Paul Rush hears a charming indigenous account of Western Australia's boomtown.
It's hard to imagine Perth, Western Australia, as a jumble of sand dunes and wide river floodplains scattered with scraggly, desiccated scrub - an untouched landscape largely devoid of life but widely traversed by hardy tribes of nomadic Aborigines in search of food.
This picture of Perth 50,000 years ago has been painted for me by Greg Nannup, a consummate storyteller and official raconteur of the Nyoongar tribe, who leads indigenous heritage tours in beautiful Kings Park.
Kings Park is Perth's pride and joy. It's a lush parkland directly above the city and the lake-like expanse of the Swan River. It breathes fresh air over the bustling city and provides a welcome haven for its citizens.
The park is a sanctuary for flora and fauna, a playground for children, a memorial to the city's pioneers. It is also a gourmet wining and dining venue with a selection of restaurants and cafes.
In spring, vivid wildflowers carpet the bushwalking tracks and the yellow banksias burst into bloom, just as they did for my guide's ancestors all those millennia ago. Today, there are more orchid species in Kings Park than in the whole of Europe.
Glen and his father, Noel, have spent a great deal of time mapping the traditional songlines in the Perth region to help young Aborigines gain a better understanding of who they are as the inheritors of the oldest living culture on Earth.
Several traditional Aboriginal songlines intersect in the park as it was an important gathering place where clans met and socialised, played games, chanted, danced and married in the shade of the tall trees just as people do today. I learn that the hilltop on which we are standing is a powerful place where a select few elders with specialised knowledge would make critical decisions for the future viability and survival of their clan.
I look out over the steel towers of Perth's skyline and realise very little has changed. In those sharp-edged skyscrapers, with their reflective curtain walls of glass, similar intense conversations are being conducted and business decisions made.
Glen has the natural gift of drawing a listener into his stories and taking them on a journey. He explains that the early dwellers along Swan River's banks regarded their ancestors as Great Spirits of the Dreaming who controlled the stars, seasons and tides.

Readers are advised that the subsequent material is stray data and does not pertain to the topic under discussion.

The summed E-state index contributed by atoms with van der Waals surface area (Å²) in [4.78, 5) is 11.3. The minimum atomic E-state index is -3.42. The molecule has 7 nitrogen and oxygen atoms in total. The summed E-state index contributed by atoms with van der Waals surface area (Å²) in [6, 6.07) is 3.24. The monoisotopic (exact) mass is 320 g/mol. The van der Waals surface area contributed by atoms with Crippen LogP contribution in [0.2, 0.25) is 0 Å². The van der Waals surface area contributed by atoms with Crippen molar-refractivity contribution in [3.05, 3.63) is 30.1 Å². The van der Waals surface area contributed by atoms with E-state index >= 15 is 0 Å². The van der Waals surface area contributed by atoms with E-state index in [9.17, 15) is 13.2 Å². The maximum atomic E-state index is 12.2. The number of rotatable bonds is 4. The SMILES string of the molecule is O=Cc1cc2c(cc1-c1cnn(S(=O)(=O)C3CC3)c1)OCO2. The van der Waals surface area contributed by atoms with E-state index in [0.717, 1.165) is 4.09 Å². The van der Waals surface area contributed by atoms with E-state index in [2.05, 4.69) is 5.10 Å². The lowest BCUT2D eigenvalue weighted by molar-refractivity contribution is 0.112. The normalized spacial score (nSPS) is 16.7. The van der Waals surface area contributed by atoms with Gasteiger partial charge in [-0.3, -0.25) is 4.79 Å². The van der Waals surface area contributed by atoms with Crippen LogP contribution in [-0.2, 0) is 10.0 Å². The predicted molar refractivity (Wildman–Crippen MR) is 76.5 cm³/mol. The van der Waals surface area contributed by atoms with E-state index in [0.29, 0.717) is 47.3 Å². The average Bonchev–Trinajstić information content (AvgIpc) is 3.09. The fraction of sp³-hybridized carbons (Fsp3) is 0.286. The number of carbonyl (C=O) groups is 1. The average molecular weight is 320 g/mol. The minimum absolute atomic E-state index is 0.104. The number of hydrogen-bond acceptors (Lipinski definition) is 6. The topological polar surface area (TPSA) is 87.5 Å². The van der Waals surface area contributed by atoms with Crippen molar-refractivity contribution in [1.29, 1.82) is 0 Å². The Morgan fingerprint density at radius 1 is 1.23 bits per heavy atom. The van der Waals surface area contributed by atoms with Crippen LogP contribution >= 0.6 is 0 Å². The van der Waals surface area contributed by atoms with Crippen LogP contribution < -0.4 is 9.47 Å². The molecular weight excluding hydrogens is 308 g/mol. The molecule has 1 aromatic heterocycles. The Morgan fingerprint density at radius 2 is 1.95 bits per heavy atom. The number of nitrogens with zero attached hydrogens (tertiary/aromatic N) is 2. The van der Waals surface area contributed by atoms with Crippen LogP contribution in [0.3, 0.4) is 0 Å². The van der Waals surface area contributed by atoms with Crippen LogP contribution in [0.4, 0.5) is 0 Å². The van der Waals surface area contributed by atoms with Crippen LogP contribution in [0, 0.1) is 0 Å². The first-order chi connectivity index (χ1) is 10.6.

The initiation of manhood was a pivotal life experience. Teenage boys would have a scar carved into their arms by an elder to denote their place of belonging. They would rest on the banks of the Swan River for 10 days while the wound healed.
In the same spot today there is a major boys' college and Bethesda Hospital - two modern places of education and healing that fit nicely with ancient practices, maintaining the natural order.
We walk down the paved path that runs along a terrace high above the slow-flowing Swan, which is sparkling in the bright sunlight. Flotillas of pleasure yachts are gliding gracefully over the surface with the grace of a corps de ballet.
A cool breeze is wafting up the river from the coast. It's what the locals call the Fremantle Doctor that enlivens summer afternoons and, on this stifling hot day, makes me feel a whole lot better.
My first thought on leaving the park is how remarkable it is that this gracious city is here at all.
Perth is far and away the most isolated major city on the planet, being closer to Singapore than it is to Sydney, if you could ever consider 6000km of desert and ocean close.
It's surprisingly easy to get around the city centre on foot. I visit the Perth Mint to watch gold ingots being poured, and stroll through London Court, a retail walkway that captures the essence of Tudor England with its decor.
The uber-modern shopping precincts of Hay and Murray streets are a delight.
I can't escape the conclusion that Perth is one of Australia's rising stars. It has a refreshingly positive, spirited attitude and offers all the essentials as a great holiday destination.
I also visit the Swan Bell Tower in Barrack Square, a fine city icon, which houses 12 bells from St Martin in the Fields, London, a 150th anniversary gift to Western Australia.
People once said they found it hard to get excited about Perth and the self-reliant "sandgroper" residents of the Lonesome State. It has never had the same hustle and bustle as the brazen capitals back east.
This is not the Perth I see on this visit. I'm meeting friendly, helpful people and there is an air of confidence and optimism, prosperity and progressiveness wherever I go. Perth is a boomtown with a great future.
In terms of population, cultural mores, marine environment and the easygoing, laid-back lifestyle, Perth and Fremantle remind me of Auckland. I soon learn that one in 50 Perthites are New Zealand-born and it's easy to see why with the superb subtropical climate, pure white-sand beaches and great outdoor life.
"There's something special about Perth," a local told me with obvious pride.
"There's a great sense of community here with emphasis on family activities. To some extent, all Australian cities are laid-back, but Perth is positively horizontal in the coolest possible way."
Getting there: Air New Zealand's 787-9 Dreamliner flies most days between Auckland and Perth.
The writer travelled to Perth courtesy of Air New Zealand and Tourism Western Australia.